Article published in:Insubordination
Edited by Nicholas Evans and Honoré Watanabe
[Typological Studies in Language 115] 2016
► pp. 367–392
Chapter 14. How fascinating! Insubordinate exclamations
It has been noticed that in language after language, exclamatives resemble some other sentence type, usually interrogatives: How cute she is! How cute is she? Explanations for the similarities have generally been couched in terms of shared abstract syntactic or semantic structure. Here another kind of explanation is offered: intersecting histories of development through time. Previous work on the issue is surveyed, and the emerging consensus summarized: exclamative constructions (i) tend to be expressive rather than informative, (ii) convey a subjective judgment of the speaker, (iii) describe a scalable property, and (iv) assert an unexpectedly high degree of that property. Not all exclamatives resemble questions in form, however. In Mohawk, an Iroquoian language of Northeastern North America, exclamatives show these four characteristics, but they resemble complements of declarative sentences. Exclamatives that resemble interrogatives and those that resemble declarative complements can be seen to originate in different source constructions, but they converge in the final steps of their development: a matrix clause expressing surprise or an unexpectedly high degree of some property expressed in the complement disappears (insubordination), but its meaning remains a part of the construction.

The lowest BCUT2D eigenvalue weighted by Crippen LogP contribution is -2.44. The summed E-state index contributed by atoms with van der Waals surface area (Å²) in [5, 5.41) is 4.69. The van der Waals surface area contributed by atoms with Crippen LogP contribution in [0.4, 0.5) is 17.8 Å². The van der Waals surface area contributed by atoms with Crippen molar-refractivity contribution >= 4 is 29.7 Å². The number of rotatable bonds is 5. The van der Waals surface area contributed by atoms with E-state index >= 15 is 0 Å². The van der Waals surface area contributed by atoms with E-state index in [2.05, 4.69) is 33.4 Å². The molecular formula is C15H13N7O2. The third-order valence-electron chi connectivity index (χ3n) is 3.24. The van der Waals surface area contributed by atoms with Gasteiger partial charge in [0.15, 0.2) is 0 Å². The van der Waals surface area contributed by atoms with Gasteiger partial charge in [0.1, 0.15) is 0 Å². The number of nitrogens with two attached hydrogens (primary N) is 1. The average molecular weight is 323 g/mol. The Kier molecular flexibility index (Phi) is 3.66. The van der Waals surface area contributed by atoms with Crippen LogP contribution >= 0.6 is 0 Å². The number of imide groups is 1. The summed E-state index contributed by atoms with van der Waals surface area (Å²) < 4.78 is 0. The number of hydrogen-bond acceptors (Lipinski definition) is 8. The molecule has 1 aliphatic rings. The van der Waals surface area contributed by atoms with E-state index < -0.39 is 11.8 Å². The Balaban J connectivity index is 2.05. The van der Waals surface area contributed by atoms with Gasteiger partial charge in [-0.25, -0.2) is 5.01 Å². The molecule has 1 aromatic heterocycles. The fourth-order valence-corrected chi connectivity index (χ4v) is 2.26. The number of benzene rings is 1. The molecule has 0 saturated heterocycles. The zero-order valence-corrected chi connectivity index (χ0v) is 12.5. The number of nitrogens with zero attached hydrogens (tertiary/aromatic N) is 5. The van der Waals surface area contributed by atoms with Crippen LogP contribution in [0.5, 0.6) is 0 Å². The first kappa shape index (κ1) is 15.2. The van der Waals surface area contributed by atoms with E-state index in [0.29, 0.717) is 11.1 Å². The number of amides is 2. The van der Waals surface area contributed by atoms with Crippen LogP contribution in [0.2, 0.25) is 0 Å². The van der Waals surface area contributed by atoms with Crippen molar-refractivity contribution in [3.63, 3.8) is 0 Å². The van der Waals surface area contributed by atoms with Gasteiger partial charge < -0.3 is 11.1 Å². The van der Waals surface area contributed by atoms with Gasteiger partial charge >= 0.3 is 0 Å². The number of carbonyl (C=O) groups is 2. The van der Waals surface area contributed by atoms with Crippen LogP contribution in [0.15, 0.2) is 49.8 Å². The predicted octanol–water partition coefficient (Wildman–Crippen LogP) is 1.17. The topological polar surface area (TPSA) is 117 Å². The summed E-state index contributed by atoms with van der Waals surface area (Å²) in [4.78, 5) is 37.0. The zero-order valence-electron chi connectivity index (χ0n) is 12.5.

Published online: 18 November 2016
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